Colombo Light Rail Transit project still alive
- Transport Ministry yet to act on letter
- Cabinet decision required to terminate
- Current cost lower than initial estimate
By Maheesha Mudugamuwa
The Colombo Light Rail Transit (LRT) Project is yet to be terminated despite the request made by President’s Secretary Dr. P.B Jayasundara as per the directives of President Gotabaya Rajapaksa last week, The Sunday Morning learnt.
When contacted by The Sunday Morning, Ministry of Transport Secretary Monti Ranatunga stressed that the directives to terminate the project should come from the Cabinet; as the project had been approved by the Cabinet, it should be terminated by the Cabinet, he said.
“There is an evaluation committee, and the committee’s recommendation is that maybe this is a costly project and we have to think about the country’s economic situation after the impact of Covid. Therefore, the President’s Secretary requested me to think about this project and take proper decisions. The decision of course cannot be made at the ministry level. It should be done by the Cabinet of Ministers because this project started based on the cabinet decision.”
“Therefore, the Cabinet should take the decision to terminate, discontinue, or postpone the operation,” he said. Asked whether he informed the LRT Project Office about the termination of the operation, Ranatunga confirmed he hadn’t yet informed them. “I do want to discuss with the Project Office, and I’m awaiting the Cabinet’s decision,” he said.
In a letter written to Ranatunga and copied to the Secretaries of the Treasury and Ministry of Urban Development and Housing, Director General of the Department of National Planning, Director General of the Department of External Resources, and Chairman of the Ministry of Urban Development, Dr. Jayasundara stated that the President had directed him to request the Transport Ministry Secretary to terminate the project and close the project office with immediate effect.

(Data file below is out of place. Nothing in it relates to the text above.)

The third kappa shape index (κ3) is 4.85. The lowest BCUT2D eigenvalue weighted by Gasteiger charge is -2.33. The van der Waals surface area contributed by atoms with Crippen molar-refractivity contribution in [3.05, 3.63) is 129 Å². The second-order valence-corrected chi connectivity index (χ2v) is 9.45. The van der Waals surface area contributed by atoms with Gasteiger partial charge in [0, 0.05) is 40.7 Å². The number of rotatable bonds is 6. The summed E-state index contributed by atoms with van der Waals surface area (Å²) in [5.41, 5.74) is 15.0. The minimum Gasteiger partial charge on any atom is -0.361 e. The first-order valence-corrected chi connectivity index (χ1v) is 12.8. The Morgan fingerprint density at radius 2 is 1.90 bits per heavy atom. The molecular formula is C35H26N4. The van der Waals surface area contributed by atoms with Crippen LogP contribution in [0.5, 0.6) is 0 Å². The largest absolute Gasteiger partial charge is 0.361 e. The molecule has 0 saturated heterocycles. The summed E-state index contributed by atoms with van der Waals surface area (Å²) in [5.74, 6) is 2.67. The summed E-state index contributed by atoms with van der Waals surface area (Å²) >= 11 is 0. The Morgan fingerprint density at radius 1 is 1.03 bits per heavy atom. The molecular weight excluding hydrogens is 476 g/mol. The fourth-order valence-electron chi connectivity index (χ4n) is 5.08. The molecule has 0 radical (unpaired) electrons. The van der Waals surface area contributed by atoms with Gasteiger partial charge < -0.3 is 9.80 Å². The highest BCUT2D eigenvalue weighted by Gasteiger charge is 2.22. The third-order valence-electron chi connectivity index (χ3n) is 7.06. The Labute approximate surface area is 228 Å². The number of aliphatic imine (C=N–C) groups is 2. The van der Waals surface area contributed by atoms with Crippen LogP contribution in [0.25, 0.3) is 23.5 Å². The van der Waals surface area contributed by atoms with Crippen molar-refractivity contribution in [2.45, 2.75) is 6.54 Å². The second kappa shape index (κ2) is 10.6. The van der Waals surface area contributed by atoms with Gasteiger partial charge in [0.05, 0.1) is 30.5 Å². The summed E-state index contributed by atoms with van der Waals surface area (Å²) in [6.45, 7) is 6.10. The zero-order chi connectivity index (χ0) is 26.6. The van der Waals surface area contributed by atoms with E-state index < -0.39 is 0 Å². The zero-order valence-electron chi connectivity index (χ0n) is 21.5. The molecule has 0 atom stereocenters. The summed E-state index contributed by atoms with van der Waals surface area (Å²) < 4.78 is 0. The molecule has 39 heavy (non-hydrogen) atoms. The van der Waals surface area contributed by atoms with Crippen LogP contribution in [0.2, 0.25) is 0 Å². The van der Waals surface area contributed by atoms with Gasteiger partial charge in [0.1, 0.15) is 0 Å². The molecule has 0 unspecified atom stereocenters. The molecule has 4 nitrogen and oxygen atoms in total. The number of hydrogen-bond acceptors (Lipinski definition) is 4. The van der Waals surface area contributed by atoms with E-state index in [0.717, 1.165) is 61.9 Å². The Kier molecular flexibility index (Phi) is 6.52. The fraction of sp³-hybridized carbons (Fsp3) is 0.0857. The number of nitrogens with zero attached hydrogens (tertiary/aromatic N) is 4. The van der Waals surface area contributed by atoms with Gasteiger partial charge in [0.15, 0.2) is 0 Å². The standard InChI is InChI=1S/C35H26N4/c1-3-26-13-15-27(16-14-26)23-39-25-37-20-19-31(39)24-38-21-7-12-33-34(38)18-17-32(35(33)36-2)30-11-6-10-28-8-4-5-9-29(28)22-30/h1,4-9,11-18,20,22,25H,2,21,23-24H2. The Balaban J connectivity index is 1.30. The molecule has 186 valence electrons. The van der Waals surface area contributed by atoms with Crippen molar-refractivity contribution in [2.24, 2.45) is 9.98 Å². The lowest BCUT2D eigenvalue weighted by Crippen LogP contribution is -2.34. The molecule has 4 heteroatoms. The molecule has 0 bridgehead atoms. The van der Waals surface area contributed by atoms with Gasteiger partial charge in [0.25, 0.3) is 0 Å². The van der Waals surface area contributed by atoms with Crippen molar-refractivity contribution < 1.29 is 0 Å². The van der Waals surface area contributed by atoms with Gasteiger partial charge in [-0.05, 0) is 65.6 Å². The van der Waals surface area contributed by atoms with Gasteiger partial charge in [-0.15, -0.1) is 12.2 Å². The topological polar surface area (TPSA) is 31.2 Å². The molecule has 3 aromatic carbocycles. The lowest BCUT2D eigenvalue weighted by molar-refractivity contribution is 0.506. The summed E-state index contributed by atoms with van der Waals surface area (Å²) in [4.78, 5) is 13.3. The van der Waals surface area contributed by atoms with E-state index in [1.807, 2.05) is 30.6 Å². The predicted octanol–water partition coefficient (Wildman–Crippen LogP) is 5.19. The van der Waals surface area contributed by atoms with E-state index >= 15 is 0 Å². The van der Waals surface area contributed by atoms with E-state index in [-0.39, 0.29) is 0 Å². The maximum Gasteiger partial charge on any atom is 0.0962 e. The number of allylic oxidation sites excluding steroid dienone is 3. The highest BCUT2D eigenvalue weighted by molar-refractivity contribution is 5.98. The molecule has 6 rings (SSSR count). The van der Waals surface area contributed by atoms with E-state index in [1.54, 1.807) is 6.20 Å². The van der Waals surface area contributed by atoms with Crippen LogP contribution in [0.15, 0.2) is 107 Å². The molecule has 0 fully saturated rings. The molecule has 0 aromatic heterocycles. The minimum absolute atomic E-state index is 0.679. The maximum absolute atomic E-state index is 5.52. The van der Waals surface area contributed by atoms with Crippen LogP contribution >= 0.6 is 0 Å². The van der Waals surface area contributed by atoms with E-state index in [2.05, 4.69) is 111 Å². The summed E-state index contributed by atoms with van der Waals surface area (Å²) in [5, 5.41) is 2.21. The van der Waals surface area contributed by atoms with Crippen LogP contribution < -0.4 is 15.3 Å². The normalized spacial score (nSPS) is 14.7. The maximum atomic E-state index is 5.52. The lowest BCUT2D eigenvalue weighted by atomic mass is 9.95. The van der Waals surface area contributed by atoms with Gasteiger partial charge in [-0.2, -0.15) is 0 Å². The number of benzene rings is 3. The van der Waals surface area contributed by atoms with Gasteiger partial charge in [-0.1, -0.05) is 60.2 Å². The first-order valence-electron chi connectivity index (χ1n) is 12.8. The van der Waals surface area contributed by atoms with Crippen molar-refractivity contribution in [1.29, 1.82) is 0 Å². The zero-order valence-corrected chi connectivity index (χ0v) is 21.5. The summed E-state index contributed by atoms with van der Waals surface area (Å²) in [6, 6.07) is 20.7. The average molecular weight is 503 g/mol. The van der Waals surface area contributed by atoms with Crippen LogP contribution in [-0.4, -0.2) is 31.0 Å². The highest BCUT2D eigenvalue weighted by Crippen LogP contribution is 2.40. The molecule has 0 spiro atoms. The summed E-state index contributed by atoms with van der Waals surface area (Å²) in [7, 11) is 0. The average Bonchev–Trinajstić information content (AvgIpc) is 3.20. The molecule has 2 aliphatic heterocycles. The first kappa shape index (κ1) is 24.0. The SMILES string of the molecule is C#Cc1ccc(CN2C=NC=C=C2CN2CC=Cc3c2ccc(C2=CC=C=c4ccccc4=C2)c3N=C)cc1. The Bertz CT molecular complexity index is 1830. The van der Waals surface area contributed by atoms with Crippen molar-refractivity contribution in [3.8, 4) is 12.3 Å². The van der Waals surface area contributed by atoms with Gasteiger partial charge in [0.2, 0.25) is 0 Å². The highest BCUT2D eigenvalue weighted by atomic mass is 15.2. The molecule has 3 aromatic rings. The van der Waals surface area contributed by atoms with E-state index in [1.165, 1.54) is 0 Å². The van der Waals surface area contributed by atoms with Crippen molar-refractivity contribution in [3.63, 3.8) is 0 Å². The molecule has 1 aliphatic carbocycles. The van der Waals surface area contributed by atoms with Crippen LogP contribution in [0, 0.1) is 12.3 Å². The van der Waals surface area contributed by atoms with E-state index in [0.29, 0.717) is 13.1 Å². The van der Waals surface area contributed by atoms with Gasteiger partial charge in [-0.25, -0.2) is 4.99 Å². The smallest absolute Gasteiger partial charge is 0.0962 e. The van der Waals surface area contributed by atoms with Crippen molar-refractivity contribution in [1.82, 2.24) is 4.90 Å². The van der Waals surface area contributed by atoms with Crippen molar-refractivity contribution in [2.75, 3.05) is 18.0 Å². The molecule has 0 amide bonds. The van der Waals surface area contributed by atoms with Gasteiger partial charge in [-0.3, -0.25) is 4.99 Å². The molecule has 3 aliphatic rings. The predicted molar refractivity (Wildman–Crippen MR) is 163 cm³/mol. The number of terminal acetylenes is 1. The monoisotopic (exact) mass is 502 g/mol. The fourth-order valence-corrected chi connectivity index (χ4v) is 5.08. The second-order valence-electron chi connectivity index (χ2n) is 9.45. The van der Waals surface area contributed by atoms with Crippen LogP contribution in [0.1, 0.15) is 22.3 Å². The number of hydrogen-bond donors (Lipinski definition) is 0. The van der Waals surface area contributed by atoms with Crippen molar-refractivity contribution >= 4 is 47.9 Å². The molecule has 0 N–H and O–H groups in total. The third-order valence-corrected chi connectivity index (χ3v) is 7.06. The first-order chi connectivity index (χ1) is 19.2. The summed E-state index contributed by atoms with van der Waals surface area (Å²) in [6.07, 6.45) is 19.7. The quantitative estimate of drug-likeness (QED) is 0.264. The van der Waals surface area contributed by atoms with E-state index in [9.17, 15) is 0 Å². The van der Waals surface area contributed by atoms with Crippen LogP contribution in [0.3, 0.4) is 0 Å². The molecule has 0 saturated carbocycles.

Furthermore, the letter stated that a suitable alternative solution for transportation could be worked out in consultation with the Ministry of Urban Development and Housing and the Department of National Planning of the Ministry of Finance. When asked whether the Transport Ministry was going to submit a cabinet paper to terminate the project, Ranatunga said: “I don’t know which ministry should put forward the cabinet paper. This project was put to this Ministry very recently. Earlier, it was under the Urban Development Ministry. They may submit the cabinet paper from the Finance Ministry’s side or the previous Ministry may be asked to submit the cabinet paper. The Transport Ministry may also be asked to do so.”
Costly or cheap?
The reason for termination, as specified by Dr. Jayasundara in the letter, was that the LRT Project was very costly and thereby not the appropriate, cost-effective solution as urban transportation infrastructure it was billed as. Meanwhile, The Sunday Morning reliably learnt that prior to Dr. Jayasundara’s letter written last Monday (21), a meeting was held on the 18th between Dr. Jayasundara and Ranatunga.
The Sunday Morning also learnt that the detailed design of the LRT Project was already completed by local and international consultants, and based on the final engineering cost estimates, the project cost had now reduced to $ 1 billion.